For two centuries, a steadily increasing diet of coal, oil, and natural gas has fed the growth of what is now the world’s most powerful nation, the United States of America.  So far have we gotten from the solar economy of the 1700’s that now even our food supply depends utterly on fossil fuel energy.  Mechanized farming, oil-based fertilizers, transportation and refrigeration now mean that more than a calorie of fossil fuel is consumed for every calorie of food we eat! Where once most of the energy that went into a manufactured item was from the muscles of an artisan, now the vast majority of that energy comes from fossil fuels.  There are even barrels of oil hanging in our closets:  whether using synthetic or natural fibers, the production of clothing is very energy intensive.  And of course, all our transportation by road, rail, sea and air runs on oil.

Energy and intelligence make the economy.   All of what we speak of as our economy is based on the conversion of available energy into useful goods and services.  We use our intelligence to find sources of energy, and to invent new ways to convert energy into something useful to society.  Some of what society produces is consumed by individuals, but much of it is invested back into the infrastructure and processes of the economy, allowing it to grow.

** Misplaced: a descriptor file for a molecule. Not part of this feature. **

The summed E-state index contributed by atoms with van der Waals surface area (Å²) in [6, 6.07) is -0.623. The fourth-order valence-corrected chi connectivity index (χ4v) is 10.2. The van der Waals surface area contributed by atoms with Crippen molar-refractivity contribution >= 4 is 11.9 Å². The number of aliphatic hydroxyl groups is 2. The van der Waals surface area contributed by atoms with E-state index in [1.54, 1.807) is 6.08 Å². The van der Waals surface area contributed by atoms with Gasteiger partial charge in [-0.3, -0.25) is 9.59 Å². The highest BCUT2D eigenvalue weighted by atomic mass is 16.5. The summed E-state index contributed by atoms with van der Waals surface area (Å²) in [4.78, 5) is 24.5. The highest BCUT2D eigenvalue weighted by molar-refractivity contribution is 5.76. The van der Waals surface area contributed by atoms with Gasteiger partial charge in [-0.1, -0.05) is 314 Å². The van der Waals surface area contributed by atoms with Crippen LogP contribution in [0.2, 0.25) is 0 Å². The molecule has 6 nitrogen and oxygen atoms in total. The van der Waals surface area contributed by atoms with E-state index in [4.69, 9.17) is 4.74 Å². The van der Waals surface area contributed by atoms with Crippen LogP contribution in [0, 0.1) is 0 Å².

Blessed with open lands and rich deposits of fossil fuels, timber, and metal, America emerged from the pre-industrial era to become the richest and most powerful nation on earth.  In physics, power is the application of energy over time.  It is no coincidence that America, the most “powerful” nation on earth economically and politically, is also the country that uses the most energy.  The United States of America accounts for about 5% of the world’s population, but is responsible for about 25% of the world’s annual energy consumption.